the vortex sheet and roll-up

Aerodynamicists have developed a vortex model that features a thin vortex “sheet” flowing from the trailing edges of the wing. The sheet undergoes a rolling-up process at some distance behind the wing. (Figure 2) The roll-up is aided by the pressure differential between the bottom and upper surfaces of the wing, which imparts a characteristic rotational movement to the airflow at each wingtip (clockwise at the left wingtip, viewed from the rear of the aircraft, and counterclockwise at the right wingtip). The resultant mutual interaction between the two rolled-up vortices causes them to sink below the aircraft—a very important consideration in wake turbulence avoidance and dissipation determinations.

Figure 2. Vortex sheet.

Figure 2. Vortex sheet.

A photograph taken during an early AFCRL cloud-seeding operation graphically illustrates the trailing vortex formation with cloud tops serving as the flow visualization agent.

Photography can show engine exhaust smoke being caught up in the vortex wrap-up process of a landing C-5. Here the exhaust serves not only as a flow visualization agent but also as a vortex locator. There is evidence that the exhaust of T-tail aircraft with aft-mounted engines (unlike the C-5’s wing-mounted engines) is not caught up in the vortices, in which event the smoke would not help to locate the vortices. (The 747’s exhaust is “clean” and offers no clue at all.)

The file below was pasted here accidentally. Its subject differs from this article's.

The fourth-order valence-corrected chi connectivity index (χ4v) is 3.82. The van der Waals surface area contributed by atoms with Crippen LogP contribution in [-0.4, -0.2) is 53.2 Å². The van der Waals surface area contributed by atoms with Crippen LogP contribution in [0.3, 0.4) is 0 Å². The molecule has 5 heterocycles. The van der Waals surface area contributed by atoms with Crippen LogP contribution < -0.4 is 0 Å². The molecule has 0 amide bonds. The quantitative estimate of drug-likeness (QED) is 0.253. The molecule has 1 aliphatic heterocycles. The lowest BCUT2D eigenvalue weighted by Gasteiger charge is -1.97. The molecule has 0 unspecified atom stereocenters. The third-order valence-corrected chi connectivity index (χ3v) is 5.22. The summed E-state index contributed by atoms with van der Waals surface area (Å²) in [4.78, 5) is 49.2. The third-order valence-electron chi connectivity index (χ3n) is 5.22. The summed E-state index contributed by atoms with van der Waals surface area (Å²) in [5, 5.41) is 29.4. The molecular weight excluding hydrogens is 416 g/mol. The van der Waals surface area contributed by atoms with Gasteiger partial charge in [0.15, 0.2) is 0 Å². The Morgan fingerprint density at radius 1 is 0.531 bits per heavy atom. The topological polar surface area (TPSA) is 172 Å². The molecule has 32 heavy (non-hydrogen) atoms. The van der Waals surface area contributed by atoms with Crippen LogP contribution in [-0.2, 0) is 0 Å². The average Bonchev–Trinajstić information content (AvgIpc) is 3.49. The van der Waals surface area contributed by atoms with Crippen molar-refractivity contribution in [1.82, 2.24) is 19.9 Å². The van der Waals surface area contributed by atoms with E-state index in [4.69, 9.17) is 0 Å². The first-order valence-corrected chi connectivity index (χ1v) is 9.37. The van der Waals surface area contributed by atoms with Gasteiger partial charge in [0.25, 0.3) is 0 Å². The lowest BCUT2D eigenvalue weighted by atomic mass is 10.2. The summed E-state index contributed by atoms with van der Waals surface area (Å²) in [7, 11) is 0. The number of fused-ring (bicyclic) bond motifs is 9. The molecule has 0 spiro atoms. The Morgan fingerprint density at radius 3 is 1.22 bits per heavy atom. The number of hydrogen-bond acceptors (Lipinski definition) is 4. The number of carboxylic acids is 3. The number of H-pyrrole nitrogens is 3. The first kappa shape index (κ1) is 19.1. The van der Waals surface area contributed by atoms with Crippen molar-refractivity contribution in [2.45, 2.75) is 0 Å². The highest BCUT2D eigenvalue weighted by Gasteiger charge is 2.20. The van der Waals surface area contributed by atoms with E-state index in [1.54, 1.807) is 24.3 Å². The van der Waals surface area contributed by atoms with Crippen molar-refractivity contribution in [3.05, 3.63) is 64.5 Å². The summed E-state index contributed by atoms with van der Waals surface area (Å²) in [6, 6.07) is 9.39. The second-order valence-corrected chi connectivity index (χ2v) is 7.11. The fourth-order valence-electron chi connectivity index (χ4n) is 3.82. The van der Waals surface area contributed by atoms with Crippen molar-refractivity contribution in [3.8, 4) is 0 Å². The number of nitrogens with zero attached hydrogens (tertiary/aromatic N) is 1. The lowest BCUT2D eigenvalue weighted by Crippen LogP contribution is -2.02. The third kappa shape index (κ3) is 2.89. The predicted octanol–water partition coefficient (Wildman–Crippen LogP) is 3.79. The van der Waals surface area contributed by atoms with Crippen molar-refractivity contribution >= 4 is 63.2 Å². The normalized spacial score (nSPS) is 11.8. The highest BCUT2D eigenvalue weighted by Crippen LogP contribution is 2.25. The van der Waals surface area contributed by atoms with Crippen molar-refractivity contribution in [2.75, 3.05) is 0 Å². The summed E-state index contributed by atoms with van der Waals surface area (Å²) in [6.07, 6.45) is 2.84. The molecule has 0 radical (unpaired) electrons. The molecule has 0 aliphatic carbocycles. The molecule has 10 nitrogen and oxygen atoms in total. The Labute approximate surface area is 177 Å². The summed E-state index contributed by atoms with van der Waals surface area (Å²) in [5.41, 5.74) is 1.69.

the vortex radius

In 1950 Spreiter and Sacks of Ames Aeronautical Laboratory of the National Aeronautics and Space Administration (NASA) helped to bridge the gap between the pioneering work of the Prandtl school in Germany (based for the most part on straight, high aspect ratio wings) and the need for data on the new swept, low aspect ratio wings. They showed that wing geometry greatly influences vortex roll-up time.6 With delta wings, for example, the roll-up is extremely rapid (within a chord length or less of the trailing edge and well within the tail region). Using certain energy cutoff assumptions, they also postulated that the core radius of each roiled-up vortex (i.e., the distance from the center of the core to the region of maximum tangential velocity) is approximately one-tenth the distance between the two vortices. This relationship allows us to estimate how completely a specific following aircraft will be enveloped by a particular trailing vortex. The Spreiter and Sacks theories were used extensively in vortex strength calculations released in the past year or two.

Typical is the accompanying Air Weather Service table.7 It shows that an aircraft with a 32-foot wingspan would be completely captured by the vortex of a 747 if it were to fly into the vortex endwise. It would experience induced roll rates far beyond its capacity to control them. Larger aircraft would be affected in proportion to their size. (In Boeing tests, a 737 was rolled 30° in a hair-raising encounter with a 747’s wake 100 feet above the ground.) Transverse crossings of the 747 wake by other aircraft would subject them to severe updrafts and downdrafts in rapid succession, with possible structural damage. (Figure 1) Flight between the vortices would place the following aircraft in the downwash region and seriously degrade its rate-of-climb performance. The table shows that wakes from other large aircraft are dangerous too, depending on the size and performance of the encountering aircraft.